Example – An individual mines one Bitcoin in 2020. On the day it was mined, the market price of a Bitcoin was $10,000. The miner has $10,000 of business income in 2020 subject to both income tax and self-employment tax. Going forward, the basis in that Bitcoin is $10,000. If the miner later sells it for $12,000, there is a taxable capital gain of $2,000 ($12,000 − $10,000).
- What Is a Cryptocurrency “Hard Fork”? – You may have heard the term “hard fork” associated with cryptocurrency and wonder what it means. A hard fork occurs when there is a split in a cryptocurrency’s blockchain. Bitcoin had a hard fork in its blockchain on August 1, 2017, dividing into two separate coins: Bitcoin and Bitcoin Cash. Each holder of a Bitcoin unit was entitled to one Bitcoin Cash unit. Similarly, Litecoin, the fifth-largest cryptocurrency, had a hard fork— Litecoin Cash—in February 2018.
In October 2019 the IRS released cryptocurrency guidance (Revenue Ruling 2019-24) that explains that a taxpayer:
- Does not have gross income from a hard fork of the taxpayer’s cryptocurrency if the taxpayer does not receive units of a new cryptocurrency; and
- Has ordinary income as a result of an airdrop of a new cryptocurrency following a hard fork if the taxpayer receives units of the new cryptocurrency. (An airdrop is a distribution of cryptocurrency to multiple taxpayers’ distributed ledger addresses.)
According to the IRS, taxpayers who received Bitcoin Cash as a result of the 8/1/2017 Bitcoin hard fork received ordinary income because the taxpayers had an “accession to wealth”. Further, the date of receipt and fair market value to be included in income was dependent on when the taxpayer obtained dominion and control over the Bitcoin Cash.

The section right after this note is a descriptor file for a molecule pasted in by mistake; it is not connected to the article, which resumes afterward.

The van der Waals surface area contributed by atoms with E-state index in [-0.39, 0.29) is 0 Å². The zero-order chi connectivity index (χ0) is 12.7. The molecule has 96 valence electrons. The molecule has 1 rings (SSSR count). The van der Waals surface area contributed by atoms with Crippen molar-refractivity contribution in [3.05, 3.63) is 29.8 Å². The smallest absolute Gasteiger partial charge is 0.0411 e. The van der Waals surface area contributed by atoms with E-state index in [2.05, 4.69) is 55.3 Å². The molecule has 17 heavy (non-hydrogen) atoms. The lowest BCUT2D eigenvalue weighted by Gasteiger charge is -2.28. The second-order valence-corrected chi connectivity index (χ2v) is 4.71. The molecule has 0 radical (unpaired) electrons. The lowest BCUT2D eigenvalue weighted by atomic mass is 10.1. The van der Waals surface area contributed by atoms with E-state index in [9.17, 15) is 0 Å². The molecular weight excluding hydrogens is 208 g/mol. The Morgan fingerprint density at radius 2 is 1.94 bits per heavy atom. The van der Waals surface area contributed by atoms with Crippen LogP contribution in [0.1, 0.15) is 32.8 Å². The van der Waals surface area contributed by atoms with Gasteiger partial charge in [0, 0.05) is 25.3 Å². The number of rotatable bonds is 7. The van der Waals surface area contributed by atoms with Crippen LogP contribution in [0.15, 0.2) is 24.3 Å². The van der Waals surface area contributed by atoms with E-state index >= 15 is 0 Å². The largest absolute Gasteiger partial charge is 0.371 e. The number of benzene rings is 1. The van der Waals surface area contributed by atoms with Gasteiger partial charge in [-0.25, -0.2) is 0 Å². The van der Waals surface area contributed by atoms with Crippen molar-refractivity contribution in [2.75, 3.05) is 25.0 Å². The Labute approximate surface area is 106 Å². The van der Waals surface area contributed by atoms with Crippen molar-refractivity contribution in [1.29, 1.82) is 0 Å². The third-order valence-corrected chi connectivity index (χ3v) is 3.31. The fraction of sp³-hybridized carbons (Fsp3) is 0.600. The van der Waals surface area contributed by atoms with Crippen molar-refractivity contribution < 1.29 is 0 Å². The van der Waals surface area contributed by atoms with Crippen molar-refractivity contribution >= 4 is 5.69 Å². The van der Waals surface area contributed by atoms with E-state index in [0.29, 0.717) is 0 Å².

- Why Is Cryptocurrency Appealing to Some? Cryptocurrencies appeal to their supporters for a variety of reasons.
- Supporters see cryptocurrencies such as Bitcoin as the currency of the future and are racing to buy them now, presumably before they become more valuable.
- Some supporters like the fact that cryptocurrency removes central banks from managing the money supply, since over time these banks tend to reduce the value of money via inflation.
- Other supporters like the technology behind cryptocurrencies, the blockchain, because it’s a decentralized processing and recording system and can be more secure than traditional payment systems.
- Some speculators like cryptocurrencies because they’re going up in value and have no interest in the currencies’ long-term acceptance as a way to move money.
- How Is the Value of Cryptocurrency Determined? Unlike corporate stocks whose values are based on current earnings and the potential for growth, cryptocurrency values are based on what a willing buyer is willing to pay a willing selling. Using Bitcoin as an example you can see the volatility associated with this most popular cryptocurrency.
- Are Cryptocurrencies Good Investments? That depends upon whom you talk to. Some cryptocurrency investors have made substantial amounts with their investments while others have lost substantial amounts. Cryptocurrencies may go up in value, but many investors see them as mere speculations, not real investments. Just like real currencies, cryptocurrencies generate no cash flow, so for you to profit, someone must pay more for the currency than you did.
Contrast that to a well-managed business, which increases its value over time by growing the profitability and cash flow of the operation. Some notable voices in the investment community have advised would-be investors to steer clear of cryptocurrencies. Warren Buffett once compared Bitcoin to paper checks: “It’s a very effective way of transmitting money and you can do it anonymously and all that. A check is a way of transmitting money too. Are checks worth a whole lot of money? Just because they can transmit money?”